By Hamza Abu Eltarabesh on May 17, 2016
When a candle caused a fire that killed three young children at a house in Gaza, it seemed like the kind of horrible misfortune that could happen anywhere.
But candles in Beach refugee camp, where the recent fire occurred, are lit not for mood but necessity. And in Gaza, where rolling power cuts leave people without electricity for 12 hours a day, that need is great.
In early April, Gaza’s sole electricity plant stopped operating. The power plant, which was targeted by Israeli airstrikes as far back as 2006, suffered further extensive damage in the 2014 Israeli military assault that Gaza’s authorities, with an Israeli-imposed blockade in force, have been unable to repair.
On 8 April, it ran out of fuel. For some in the impoverished coastal enclave, that now means no electricity for 20 hours a day.
For the Abu al-Hindi family it meant tragedy.
“I die a million times”
On 6 May, the family of seven had enjoyed a long Friday fishing at the beach. Home, tired, hungry, and with no power supply, Nidaa, 32, lit a candle in the dark bedroom her five children shared and went to the kitchen to prepare dinner.
“When we came back [home], the power was off,” said Nidaa. “I lit a candle in the bedroom. Then I went to make macaroni and prepare milk for Nasser [a 6-month-old baby].”
Four of the children children stayed in the bedroom. Ali, 6, went out with his mother. Then the screaming started.
“I pulled him from his legs. But I couldn’t reach the others.”
Neighbors tried to help. Before emergency response crews could arrive, residents in the area smashed a hole in the wall to get to the children.
“We tried, but we failed,” said Mahmoud Alyan, a neighbor.
Close-up of face of mourning young woman
Muhannad suffered severe burns and remains in critical condition. Yusra, 3, Rahaf, 2, and Nasser were lost to the flames.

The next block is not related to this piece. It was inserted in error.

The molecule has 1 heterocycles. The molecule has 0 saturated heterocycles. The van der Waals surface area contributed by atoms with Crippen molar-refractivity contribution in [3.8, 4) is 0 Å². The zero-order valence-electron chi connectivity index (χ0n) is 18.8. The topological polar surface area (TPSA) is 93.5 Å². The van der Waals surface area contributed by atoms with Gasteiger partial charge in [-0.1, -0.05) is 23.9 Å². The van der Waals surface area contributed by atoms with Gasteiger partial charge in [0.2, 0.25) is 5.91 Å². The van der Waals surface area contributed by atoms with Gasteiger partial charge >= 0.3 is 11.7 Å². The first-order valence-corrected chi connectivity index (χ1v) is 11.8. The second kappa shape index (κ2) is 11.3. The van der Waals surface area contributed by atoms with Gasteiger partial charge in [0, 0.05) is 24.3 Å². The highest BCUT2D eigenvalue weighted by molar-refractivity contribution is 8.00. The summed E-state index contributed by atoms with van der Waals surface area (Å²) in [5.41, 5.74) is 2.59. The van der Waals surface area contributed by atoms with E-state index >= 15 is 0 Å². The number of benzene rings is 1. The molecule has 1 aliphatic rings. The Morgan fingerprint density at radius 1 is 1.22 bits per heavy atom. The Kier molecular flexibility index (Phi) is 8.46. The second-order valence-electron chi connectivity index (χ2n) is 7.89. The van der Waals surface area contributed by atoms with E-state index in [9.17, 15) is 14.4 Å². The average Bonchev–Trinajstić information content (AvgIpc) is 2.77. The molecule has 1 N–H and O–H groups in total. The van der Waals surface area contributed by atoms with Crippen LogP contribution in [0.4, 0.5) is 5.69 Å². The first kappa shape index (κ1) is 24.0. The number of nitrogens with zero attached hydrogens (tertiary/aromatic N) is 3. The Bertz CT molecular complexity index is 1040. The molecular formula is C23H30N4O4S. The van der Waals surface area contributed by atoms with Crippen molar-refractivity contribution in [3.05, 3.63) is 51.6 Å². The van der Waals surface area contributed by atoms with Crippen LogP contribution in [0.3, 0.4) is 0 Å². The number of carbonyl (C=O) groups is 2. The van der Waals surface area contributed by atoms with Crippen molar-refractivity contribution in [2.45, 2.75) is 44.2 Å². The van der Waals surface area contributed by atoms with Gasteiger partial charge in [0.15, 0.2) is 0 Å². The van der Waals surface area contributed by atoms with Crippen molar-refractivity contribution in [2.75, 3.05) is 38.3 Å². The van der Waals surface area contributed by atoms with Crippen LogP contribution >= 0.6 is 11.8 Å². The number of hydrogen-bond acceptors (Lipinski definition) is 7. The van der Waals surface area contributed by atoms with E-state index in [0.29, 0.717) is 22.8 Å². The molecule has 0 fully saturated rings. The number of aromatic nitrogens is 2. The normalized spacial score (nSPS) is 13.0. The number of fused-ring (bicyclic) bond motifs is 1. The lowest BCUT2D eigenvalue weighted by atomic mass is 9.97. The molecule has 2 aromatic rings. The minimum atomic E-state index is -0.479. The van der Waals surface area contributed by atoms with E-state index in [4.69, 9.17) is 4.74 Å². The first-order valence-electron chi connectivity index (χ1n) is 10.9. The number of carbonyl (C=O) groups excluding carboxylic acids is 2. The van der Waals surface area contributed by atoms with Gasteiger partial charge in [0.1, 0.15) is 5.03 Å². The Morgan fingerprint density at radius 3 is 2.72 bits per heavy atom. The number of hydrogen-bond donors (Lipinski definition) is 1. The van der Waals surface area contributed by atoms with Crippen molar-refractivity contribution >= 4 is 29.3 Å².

Muhammad Abu al-Hindi, 38, the children’s father, was not at home when the fire started. He remains in shock and has been reticent about talking to the media.
This reporter caught up with him for a brief moment. “I keep seeing my children burning,” he said. “And every time I die a million times. I still can’t believe it.”
Nidaa can’t understand how the fire started. With 12 hours of power cuts a day, sometimes as many as 20, she said, candles were their only source of light and were used daily.
“I always put the candles out of reach of the children,” said Nidaa. She is now praying for Muhannad, who is being treated at an Israeli hospital near Tel Aviv. She cried when she remembered that she never finished dinner.
“My children died hungry,” she said.
The Abu al-Hindi tragedy is just one of a growing trend of home fire accidents, a previously uncommon phenomenon, resulting directly from power outages and the use of alternative means of lighting. According to Al Mezan Center for Human Rights, 29 people in Gaza have died in home fires since 2010, 24 of them children.
Palestinians in Gaza have suffered widespread power outages ever since Israel first targeted the Strip’s sole power plant in 2006.
The plant used to provide 30 percent of Gaza’s electricity needs, the remainder coming from Egypt and Israel. The United Nations monitoring group OCHA stated last year that just 45 percent of Gaza’s electricity needs were being met.
Along with the electricity network, Gaza’s water and sewage infrastructure has also been badly damaged and Israel has refused to allow the entry of materials required to carry out critical repairs. The damage is so extensive that the UN has warned that Gaza could become uninhabitable by 2020.
The closure of the plant on 8 April happened when the Gaza energy authority could no longer afford higher fuel prices. These have risen since January after the finance ministry in the Ramallah-based Palestinian Authority in the occupied West Bank gradually began lifting exemptions on fuel taxes previously granted to Gaza’s power plant, “significantly increasing the cost of fuel,” according to OCHA.
This means that the difficulty in delivering power throughout Gaza has been exacerbated by the political rivalry between the Fatah-dominated PA and the Hamas-run authorities in Gaza.
A last goodbye
All of this would have been known to mourners at the funeral for the three Abu al-Hindi children.
The funeral was attended not only by the whole neighborhood but also members of the Qassam Brigades, the armed wing of Hamas.
Opinion is split as to why those fighters were there, but talk is rife. Some suggest the brigades are flexing their muscles to send a signal to Israel. Others say they are responding to popular criticism over the way Hamas has handled the electricity crisis.
Young men wearing military uniform and face masks stand next to covered bodies of children
Their presence was not the only departure from the norm. Contrary to custom, where in cases of severe physical damage the bodies of the deceased would have remained fully covered, Nidaa insisted on seeing her children one last time.
Then the three small bodies were wrapped in Palestinian flags, with their names written in red ink. Family, relatives, friends, neighbours and fighters carried the children to their final resting place.
Hamza Abu Eltarabesh is a journalist from Gaza.
Source: Electronic Intifada